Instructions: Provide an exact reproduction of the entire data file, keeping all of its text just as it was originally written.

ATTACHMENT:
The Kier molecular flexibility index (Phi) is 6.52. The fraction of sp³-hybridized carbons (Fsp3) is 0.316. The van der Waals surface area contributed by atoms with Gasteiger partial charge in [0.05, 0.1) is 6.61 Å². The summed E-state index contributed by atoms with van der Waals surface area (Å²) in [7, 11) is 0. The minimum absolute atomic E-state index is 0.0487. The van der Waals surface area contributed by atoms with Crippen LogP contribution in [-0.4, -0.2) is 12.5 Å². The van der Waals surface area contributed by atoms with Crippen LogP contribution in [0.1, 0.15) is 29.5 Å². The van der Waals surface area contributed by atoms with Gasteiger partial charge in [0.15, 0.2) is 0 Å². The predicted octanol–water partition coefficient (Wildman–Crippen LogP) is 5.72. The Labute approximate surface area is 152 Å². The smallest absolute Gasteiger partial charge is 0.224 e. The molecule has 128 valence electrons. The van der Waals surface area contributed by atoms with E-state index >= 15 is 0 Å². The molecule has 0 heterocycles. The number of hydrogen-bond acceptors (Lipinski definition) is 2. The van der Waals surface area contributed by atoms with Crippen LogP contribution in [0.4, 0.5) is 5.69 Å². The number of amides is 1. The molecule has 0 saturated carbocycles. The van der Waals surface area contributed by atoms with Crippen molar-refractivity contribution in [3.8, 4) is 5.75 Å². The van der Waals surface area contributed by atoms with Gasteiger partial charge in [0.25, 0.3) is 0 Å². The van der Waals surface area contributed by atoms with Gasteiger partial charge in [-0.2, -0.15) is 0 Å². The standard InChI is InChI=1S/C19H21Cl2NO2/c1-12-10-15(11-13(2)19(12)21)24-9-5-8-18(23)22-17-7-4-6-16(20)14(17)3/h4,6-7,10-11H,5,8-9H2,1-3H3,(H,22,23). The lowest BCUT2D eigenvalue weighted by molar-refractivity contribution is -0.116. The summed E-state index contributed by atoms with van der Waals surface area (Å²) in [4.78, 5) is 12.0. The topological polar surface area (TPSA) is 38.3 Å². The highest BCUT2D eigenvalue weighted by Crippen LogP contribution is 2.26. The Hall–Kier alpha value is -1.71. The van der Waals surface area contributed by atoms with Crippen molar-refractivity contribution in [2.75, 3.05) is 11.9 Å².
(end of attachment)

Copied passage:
The Kier molecular flexibility index (Phi) is 6.52. The fraction of sp³-hybridized carbons (Fsp3) is 0.316. The van der Waals surface area contributed by atoms with Gasteiger partial charge in [0.05, 0.1) is 6.61 Å². The summed E-state index contributed by atoms with van der Waals surface area (Å²) in [7, 11) is 0. The minimum absolute atomic E-state index is 0.0487. The van der Waals surface area contributed by atoms with Crippen LogP contribution in [-0.4, -0.2) is 12.5 Å². The van der Waals surface area contributed by atoms with Crippen LogP contribution in [0.1, 0.15) is 29.5 Å². The van der Waals surface area contributed by atoms with Gasteiger partial charge in [0.15, 0.2) is 0 Å². The predicted octanol–water partition coefficient (Wildman–Crippen LogP) is 5.72. The Labute approximate surface area is 152 Å². The smallest absolute Gasteiger partial charge is 0.224 e. The molecule has 128 valence electrons. The van der Waals surface area contributed by atoms with E-state index >= 15 is 0 Å². The molecule has 0 heterocycles. The number of hydrogen-bond acceptors (Lipinski definition) is 2. The van der Waals surface area contributed by atoms with Crippen LogP contribution in [0.4, 0.5) is 5.69 Å². The number of amides is 1. The molecule has 0 saturated carbocycles. The van der Waals surface area contributed by atoms with Crippen molar-refractivity contribution in [3.8, 4) is 5.75 Å². The van der Waals surface area contributed by atoms with Gasteiger partial charge in [0.25, 0.3) is 0 Å². The van der Waals surface area contributed by atoms with Gasteiger partial charge in [-0.2, -0.15) is 0 Å². The standard InChI is InChI=1S/C19H21Cl2NO2/c1-12-10-15(11-13(2)19(12)21)24-9-5-8-18(23)22-17-7-4-6-16(20)14(17)3/h4,6-7,10-11H,5,8-9H2,1-3H3,(H,22,23). The lowest BCUT2D eigenvalue weighted by molar-refractivity contribution is -0.116. The summed E-state index contributed by atoms with van der Waals surface area (Å²) in [4.78, 5) is 12.0. The topological polar surface area (TPSA) is 38.3 Å². The highest BCUT2D eigenvalue weighted by Crippen LogP contribution is 2.26. The Hall–Kier alpha value is -1.71. The van der Waals surface area contributed by atoms with Crippen molar-refractivity contribution in [2.75, 3.05) is 11.9 Å².